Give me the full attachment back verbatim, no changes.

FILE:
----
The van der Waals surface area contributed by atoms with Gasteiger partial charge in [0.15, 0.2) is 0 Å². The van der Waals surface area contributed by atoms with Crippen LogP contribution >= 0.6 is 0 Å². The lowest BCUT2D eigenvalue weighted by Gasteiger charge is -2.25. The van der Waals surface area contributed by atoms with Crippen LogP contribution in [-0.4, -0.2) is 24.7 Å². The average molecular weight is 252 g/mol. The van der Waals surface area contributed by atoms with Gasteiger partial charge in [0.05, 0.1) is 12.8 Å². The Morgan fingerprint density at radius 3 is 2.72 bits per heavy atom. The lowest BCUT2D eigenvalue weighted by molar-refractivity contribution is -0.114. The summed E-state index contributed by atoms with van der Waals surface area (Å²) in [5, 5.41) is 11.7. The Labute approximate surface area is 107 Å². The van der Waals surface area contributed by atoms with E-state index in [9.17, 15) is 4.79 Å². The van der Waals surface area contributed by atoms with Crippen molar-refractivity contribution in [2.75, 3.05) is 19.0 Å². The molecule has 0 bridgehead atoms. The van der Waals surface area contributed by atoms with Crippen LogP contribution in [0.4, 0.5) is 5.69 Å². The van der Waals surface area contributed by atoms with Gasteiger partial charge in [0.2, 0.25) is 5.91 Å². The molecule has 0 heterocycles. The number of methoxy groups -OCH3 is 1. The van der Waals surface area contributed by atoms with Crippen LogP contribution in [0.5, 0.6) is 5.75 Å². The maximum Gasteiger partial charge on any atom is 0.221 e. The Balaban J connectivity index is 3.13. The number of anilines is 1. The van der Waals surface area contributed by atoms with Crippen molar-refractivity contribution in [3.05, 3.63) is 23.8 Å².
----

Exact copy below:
The van der Waals surface area contributed by atoms with Gasteiger partial charge in [0.15, 0.2) is 0 Å². The van der Waals surface area contributed by atoms with Crippen LogP contribution >= 0.6 is 0 Å². The lowest BCUT2D eigenvalue weighted by Gasteiger charge is -2.25. The van der Waals surface area contributed by atoms with Crippen LogP contribution in [-0.4, -0.2) is 24.7 Å². The average molecular weight is 252 g/mol. The van der Waals surface area contributed by atoms with Gasteiger partial charge in [0.05, 0.1) is 12.8 Å². The Morgan fingerprint density at radius 3 is 2.72 bits per heavy atom. The lowest BCUT2D eigenvalue weighted by molar-refractivity contribution is -0.114. The summed E-state index contributed by atoms with van der Waals surface area (Å²) in [5, 5.41) is 11.7. The Labute approximate surface area is 107 Å². The van der Waals surface area contributed by atoms with E-state index in [9.17, 15) is 4.79 Å². The van der Waals surface area contributed by atoms with Crippen molar-refractivity contribution in [2.75, 3.05) is 19.0 Å². The molecule has 0 bridgehead atoms. The van der Waals surface area contributed by atoms with Crippen LogP contribution in [0.4, 0.5) is 5.69 Å². The van der Waals surface area contributed by atoms with Gasteiger partial charge in [0.2, 0.25) is 5.91 Å². The molecule has 0 heterocycles. The number of methoxy groups -OCH3 is 1. The van der Waals surface area contributed by atoms with Crippen LogP contribution in [0.5, 0.6) is 5.75 Å². The maximum Gasteiger partial charge on any atom is 0.221 e. The Balaban J connectivity index is 3.13. The number of anilines is 1. The van der Waals surface area contributed by atoms with Crippen molar-refractivity contribution in [3.05, 3.63) is 23.8 Å².